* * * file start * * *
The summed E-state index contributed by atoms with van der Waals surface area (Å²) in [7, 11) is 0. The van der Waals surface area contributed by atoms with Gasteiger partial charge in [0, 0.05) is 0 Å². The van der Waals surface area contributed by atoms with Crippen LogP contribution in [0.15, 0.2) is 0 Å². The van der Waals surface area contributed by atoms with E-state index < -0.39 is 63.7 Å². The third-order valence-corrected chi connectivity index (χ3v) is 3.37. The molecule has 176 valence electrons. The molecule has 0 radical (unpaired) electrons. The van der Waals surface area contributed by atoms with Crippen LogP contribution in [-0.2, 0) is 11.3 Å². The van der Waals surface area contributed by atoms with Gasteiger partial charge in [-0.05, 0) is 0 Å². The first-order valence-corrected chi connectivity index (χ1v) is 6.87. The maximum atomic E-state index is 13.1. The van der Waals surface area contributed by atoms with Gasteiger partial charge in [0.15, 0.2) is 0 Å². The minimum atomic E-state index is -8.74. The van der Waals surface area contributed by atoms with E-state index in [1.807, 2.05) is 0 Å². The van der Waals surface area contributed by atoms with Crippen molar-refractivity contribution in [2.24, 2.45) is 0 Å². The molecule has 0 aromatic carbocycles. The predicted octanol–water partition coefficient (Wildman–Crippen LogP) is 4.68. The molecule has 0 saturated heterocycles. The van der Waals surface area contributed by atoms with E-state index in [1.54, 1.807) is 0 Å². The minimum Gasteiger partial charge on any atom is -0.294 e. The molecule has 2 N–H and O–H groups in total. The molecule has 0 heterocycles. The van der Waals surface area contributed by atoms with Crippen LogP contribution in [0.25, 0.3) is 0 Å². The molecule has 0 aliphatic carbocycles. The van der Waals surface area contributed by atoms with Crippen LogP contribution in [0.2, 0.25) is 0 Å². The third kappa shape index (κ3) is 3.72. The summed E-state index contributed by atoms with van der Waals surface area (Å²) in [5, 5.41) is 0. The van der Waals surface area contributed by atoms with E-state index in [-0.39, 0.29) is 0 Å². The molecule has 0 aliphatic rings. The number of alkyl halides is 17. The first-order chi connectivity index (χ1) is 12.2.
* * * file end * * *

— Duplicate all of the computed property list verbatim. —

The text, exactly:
The summed E-state index contributed by atoms with van der Waals surface area (Å²) in [7, 11) is 0. The van der Waals surface area contributed by atoms with Gasteiger partial charge in [0, 0.05) is 0 Å². The van der Waals surface area contributed by atoms with Crippen LogP contribution in [0.15, 0.2) is 0 Å². The van der Waals surface area contributed by atoms with E-state index < -0.39 is 63.7 Å². The third-order valence-corrected chi connectivity index (χ3v) is 3.37. The molecule has 176 valence electrons. The molecule has 0 radical (unpaired) electrons. The van der Waals surface area contributed by atoms with Crippen LogP contribution in [-0.2, 0) is 11.3 Å². The van der Waals surface area contributed by atoms with Gasteiger partial charge in [-0.05, 0) is 0 Å². The first-order valence-corrected chi connectivity index (χ1v) is 6.87. The maximum atomic E-state index is 13.1. The van der Waals surface area contributed by atoms with Gasteiger partial charge in [0.15, 0.2) is 0 Å². The minimum atomic E-state index is -8.74. The van der Waals surface area contributed by atoms with E-state index in [1.807, 2.05) is 0 Å². The van der Waals surface area contributed by atoms with Crippen molar-refractivity contribution in [2.24, 2.45) is 0 Å². The molecule has 0 aromatic carbocycles. The predicted octanol–water partition coefficient (Wildman–Crippen LogP) is 4.68. The molecule has 0 saturated heterocycles. The van der Waals surface area contributed by atoms with E-state index in [1.54, 1.807) is 0 Å². The minimum Gasteiger partial charge on any atom is -0.294 e. The molecule has 2 N–H and O–H groups in total. The molecule has 0 heterocycles. The van der Waals surface area contributed by atoms with Crippen LogP contribution in [0.25, 0.3) is 0 Å². The molecule has 0 aliphatic carbocycles. The van der Waals surface area contributed by atoms with Crippen LogP contribution in [0.2, 0.25) is 0 Å². The third kappa shape index (κ3) is 3.72. The summed E-state index contributed by atoms with van der Waals surface area (Å²) in [5, 5.41) is 0. The van der Waals surface area contributed by atoms with E-state index in [-0.39, 0.29) is 0 Å². The molecule has 0 aliphatic rings. The number of alkyl halides is 17. The first-order chi connectivity index (χ1) is 12.2.